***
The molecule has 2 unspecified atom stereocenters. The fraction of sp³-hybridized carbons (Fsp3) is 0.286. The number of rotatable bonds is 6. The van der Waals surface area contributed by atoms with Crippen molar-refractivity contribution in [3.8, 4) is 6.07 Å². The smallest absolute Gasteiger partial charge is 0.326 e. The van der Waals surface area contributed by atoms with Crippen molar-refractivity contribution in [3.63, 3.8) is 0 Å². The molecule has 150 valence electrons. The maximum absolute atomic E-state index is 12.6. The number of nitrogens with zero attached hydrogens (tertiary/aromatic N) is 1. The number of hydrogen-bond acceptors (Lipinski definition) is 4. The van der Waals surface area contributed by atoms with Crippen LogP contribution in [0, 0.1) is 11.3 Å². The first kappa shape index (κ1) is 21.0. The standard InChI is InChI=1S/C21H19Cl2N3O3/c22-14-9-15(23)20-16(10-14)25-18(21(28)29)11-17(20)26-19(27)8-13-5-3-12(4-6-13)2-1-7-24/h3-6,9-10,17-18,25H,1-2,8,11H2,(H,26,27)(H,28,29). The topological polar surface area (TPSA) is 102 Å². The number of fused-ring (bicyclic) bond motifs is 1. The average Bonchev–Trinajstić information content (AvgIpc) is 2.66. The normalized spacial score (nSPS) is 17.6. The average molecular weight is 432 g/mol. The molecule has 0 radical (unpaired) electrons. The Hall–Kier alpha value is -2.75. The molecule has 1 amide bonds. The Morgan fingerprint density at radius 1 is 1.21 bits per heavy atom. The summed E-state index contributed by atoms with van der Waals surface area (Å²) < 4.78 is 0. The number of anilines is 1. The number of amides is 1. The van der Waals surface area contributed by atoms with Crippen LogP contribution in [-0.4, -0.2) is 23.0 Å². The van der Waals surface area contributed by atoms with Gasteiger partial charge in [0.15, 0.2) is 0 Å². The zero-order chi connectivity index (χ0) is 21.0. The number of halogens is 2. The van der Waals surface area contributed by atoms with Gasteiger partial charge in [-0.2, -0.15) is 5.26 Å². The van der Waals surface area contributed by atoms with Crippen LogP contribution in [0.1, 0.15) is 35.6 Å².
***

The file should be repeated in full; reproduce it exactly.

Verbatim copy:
The molecule has 2 unspecified atom stereocenters. The fraction of sp³-hybridized carbons (Fsp3) is 0.286. The number of rotatable bonds is 6. The van der Waals surface area contributed by atoms with Crippen molar-refractivity contribution in [3.8, 4) is 6.07 Å². The smallest absolute Gasteiger partial charge is 0.326 e. The van der Waals surface area contributed by atoms with Crippen molar-refractivity contribution in [3.63, 3.8) is 0 Å². The molecule has 150 valence electrons. The maximum absolute atomic E-state index is 12.6. The number of nitrogens with zero attached hydrogens (tertiary/aromatic N) is 1. The number of hydrogen-bond acceptors (Lipinski definition) is 4. The van der Waals surface area contributed by atoms with Crippen LogP contribution in [0, 0.1) is 11.3 Å². The first kappa shape index (κ1) is 21.0. The standard InChI is InChI=1S/C21H19Cl2N3O3/c22-14-9-15(23)20-16(10-14)25-18(21(28)29)11-17(20)26-19(27)8-13-5-3-12(4-6-13)2-1-7-24/h3-6,9-10,17-18,25H,1-2,8,11H2,(H,26,27)(H,28,29). The topological polar surface area (TPSA) is 102 Å². The number of fused-ring (bicyclic) bond motifs is 1. The average Bonchev–Trinajstić information content (AvgIpc) is 2.66. The normalized spacial score (nSPS) is 17.6. The average molecular weight is 432 g/mol. The molecule has 0 radical (unpaired) electrons. The Hall–Kier alpha value is -2.75. The molecule has 1 amide bonds. The Morgan fingerprint density at radius 1 is 1.21 bits per heavy atom. The summed E-state index contributed by atoms with van der Waals surface area (Å²) < 4.78 is 0. The number of anilines is 1. The number of amides is 1. The van der Waals surface area contributed by atoms with Crippen LogP contribution in [-0.4, -0.2) is 23.0 Å². The van der Waals surface area contributed by atoms with Gasteiger partial charge in [0.15, 0.2) is 0 Å². The zero-order chi connectivity index (χ0) is 21.0. The number of halogens is 2. The van der Waals surface area contributed by atoms with Gasteiger partial charge in [-0.2, -0.15) is 5.26 Å². The van der Waals surface area contributed by atoms with Crippen LogP contribution in [0.1, 0.15) is 35.6 Å².